A dispute between China and the authors of a paper on bird flu centers on the name of the strain identified, not its existence, scientists said on Friday, adding China´s vaccination programs were not to blame for the strain´s emergence.
China had rejected findings in a paper published in the U.S. Proceedings of the National Academy of Sciences that a vaccine-resistant strain of H5N1 bird flu the paper´s authors called the "Fujian-like virus" was circulating in the country.
But officials from the World Health Organization indicated that China does accept its existence, but takes issue with its being named after its southern province as well as other details in the paper on the circumstances of its evolution.
"It´s very important that naming of viruses is done in a way that doesn´t stigmatize countries, that doesn´t stigmatize regions and doesn´t stigmatize individual people," David Heymann, the WHO´s assistant director-general for communicable diseases, told a news conference on Friday.
He made the comments following four days of meetings in Beijing that included scientists from China´s health and agriculture ministries, the WHO and the Food and Agriculture Organization.
"The first thing this group identified was the need for standardized international naming for influenza viruses," he said.
With the world´s largest poultry population and millions of chickens and ducks roaming free in backyards, China is seen as a key to the fight against the H5N1 bird flu virus, which scientists fear could mutate into a form that can be passed easily between humans.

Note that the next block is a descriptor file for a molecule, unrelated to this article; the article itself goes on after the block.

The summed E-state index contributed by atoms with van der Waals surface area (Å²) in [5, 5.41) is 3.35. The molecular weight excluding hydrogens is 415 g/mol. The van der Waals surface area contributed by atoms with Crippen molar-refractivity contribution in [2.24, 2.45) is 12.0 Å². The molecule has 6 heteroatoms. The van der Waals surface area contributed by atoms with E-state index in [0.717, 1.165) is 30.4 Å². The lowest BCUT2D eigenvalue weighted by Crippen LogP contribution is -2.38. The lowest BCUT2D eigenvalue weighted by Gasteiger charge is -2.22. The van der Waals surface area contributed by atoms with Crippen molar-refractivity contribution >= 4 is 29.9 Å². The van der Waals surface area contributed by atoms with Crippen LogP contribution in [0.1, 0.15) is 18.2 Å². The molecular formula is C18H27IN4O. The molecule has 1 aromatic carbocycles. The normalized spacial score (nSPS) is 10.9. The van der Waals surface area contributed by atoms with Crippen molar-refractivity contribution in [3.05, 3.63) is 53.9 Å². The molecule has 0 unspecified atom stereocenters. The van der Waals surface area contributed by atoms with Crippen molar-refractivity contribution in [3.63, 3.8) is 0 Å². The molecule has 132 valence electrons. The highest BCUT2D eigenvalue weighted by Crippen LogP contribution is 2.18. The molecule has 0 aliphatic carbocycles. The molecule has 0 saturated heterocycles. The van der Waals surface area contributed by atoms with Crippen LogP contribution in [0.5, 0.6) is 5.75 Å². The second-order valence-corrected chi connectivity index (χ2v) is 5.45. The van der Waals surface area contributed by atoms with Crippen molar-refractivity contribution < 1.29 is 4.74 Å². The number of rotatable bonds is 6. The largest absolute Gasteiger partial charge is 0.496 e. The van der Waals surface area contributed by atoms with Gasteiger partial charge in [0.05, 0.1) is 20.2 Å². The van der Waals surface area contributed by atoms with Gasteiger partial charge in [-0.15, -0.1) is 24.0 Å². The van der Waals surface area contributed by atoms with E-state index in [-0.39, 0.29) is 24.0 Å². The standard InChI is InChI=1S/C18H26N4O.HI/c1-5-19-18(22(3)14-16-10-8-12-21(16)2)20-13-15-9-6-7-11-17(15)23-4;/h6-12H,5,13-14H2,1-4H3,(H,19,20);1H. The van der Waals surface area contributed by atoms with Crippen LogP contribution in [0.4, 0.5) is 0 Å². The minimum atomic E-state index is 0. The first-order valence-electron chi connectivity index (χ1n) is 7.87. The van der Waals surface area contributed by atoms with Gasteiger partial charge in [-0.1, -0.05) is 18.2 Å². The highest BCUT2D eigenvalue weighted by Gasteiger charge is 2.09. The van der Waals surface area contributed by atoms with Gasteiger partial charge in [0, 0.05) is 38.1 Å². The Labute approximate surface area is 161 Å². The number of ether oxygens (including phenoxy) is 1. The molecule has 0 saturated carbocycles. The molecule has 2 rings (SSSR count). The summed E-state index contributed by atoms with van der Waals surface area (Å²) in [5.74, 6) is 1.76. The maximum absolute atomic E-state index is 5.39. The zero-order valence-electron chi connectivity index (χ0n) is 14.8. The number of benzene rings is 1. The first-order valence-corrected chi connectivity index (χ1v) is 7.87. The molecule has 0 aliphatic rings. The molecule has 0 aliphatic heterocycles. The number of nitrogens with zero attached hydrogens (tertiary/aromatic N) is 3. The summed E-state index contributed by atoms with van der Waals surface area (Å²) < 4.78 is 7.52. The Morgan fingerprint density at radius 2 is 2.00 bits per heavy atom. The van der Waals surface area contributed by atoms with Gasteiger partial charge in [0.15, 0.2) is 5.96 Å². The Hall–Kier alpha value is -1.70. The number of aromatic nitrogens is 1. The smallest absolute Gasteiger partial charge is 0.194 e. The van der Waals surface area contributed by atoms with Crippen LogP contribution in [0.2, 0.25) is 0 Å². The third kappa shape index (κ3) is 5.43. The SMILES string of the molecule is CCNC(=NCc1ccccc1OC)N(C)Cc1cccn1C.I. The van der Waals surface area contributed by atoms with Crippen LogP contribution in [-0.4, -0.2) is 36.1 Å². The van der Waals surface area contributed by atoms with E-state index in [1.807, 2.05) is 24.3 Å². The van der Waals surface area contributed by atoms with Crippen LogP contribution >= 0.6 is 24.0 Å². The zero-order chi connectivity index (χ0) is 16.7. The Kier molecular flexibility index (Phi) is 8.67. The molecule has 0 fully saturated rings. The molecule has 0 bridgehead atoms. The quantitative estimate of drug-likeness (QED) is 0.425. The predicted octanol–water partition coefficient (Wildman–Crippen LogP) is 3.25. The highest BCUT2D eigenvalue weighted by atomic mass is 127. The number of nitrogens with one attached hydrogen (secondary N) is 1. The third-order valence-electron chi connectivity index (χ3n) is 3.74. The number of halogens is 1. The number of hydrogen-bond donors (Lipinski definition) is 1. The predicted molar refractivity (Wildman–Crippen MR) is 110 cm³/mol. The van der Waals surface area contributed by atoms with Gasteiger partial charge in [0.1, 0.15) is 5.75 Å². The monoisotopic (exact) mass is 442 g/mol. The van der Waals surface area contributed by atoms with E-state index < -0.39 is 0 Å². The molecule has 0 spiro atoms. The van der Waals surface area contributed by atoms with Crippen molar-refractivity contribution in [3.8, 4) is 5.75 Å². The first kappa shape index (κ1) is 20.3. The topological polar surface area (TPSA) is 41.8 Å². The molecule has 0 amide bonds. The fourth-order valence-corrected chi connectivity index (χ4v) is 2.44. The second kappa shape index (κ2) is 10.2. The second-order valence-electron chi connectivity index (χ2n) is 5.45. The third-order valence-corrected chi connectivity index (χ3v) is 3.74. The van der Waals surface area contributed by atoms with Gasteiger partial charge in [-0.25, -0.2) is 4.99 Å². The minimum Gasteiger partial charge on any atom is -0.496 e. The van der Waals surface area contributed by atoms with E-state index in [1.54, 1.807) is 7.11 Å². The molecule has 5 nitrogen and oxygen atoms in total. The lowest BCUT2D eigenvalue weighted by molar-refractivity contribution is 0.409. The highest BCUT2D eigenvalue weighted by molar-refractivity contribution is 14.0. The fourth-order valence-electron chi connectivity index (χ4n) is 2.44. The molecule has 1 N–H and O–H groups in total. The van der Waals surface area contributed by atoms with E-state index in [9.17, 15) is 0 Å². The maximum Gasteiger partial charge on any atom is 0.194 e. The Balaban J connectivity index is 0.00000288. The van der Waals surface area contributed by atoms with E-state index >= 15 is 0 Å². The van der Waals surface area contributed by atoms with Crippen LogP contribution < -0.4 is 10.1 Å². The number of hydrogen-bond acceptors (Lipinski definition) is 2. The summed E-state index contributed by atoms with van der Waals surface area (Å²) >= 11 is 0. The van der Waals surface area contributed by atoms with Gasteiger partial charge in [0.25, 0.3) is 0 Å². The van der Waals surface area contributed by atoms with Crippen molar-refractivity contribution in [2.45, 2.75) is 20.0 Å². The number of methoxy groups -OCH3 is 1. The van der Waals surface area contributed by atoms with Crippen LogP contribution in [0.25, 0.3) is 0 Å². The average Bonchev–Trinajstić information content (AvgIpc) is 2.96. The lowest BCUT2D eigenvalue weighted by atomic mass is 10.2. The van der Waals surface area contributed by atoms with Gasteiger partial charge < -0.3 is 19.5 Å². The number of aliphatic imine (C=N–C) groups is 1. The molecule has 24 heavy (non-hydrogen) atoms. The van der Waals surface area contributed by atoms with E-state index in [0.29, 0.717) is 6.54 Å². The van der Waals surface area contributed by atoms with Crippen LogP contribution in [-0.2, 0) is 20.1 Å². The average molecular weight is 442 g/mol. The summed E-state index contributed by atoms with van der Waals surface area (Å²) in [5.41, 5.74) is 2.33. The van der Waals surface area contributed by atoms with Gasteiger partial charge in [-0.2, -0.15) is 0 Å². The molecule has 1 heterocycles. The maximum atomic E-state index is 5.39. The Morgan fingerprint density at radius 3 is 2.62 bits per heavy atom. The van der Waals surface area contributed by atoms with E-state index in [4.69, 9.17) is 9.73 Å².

China has been criticized for hampering scientists´ ability to understand how bird flu is changing by not sharing virus samples, but in a breakthrough last month, the government agreed to provide samples to the World Health Organization.
"There was also widespread agreement that sharing information and sharing viruses is critical for the defense of everybody," Keiji Fukuda, coordinator of the WHO´s global influenza program, said of the meeting.
The WHO and FAO scientists also indicated they disagreed with some of the bird flu paper´s findings that the strain in question was vaccine-resistant and had started a wave of outbreaks across Southeast Asia.
The strain had been identified in southern China, Malaysia and Laos, but it was unclear how widespread it was outside of those areas, Fukuda said.
China´s Ministry of Agriculture was also stepping up its bird flu surveillance, with monthly, rather than annual, reporting, said Henk Bekedam, the WHO´s China representative.
But the strength of its vaccination and surveillance programs will be put to the test during the winter months, which traditionally have seen a surge in outbreaks.
China has not reported a human case of bird flu for the last five months and last reported poultry outbreaks in October, but Bekedam said there were still gaps in vaccination levels among smaller farms in the country´s vast hinterland.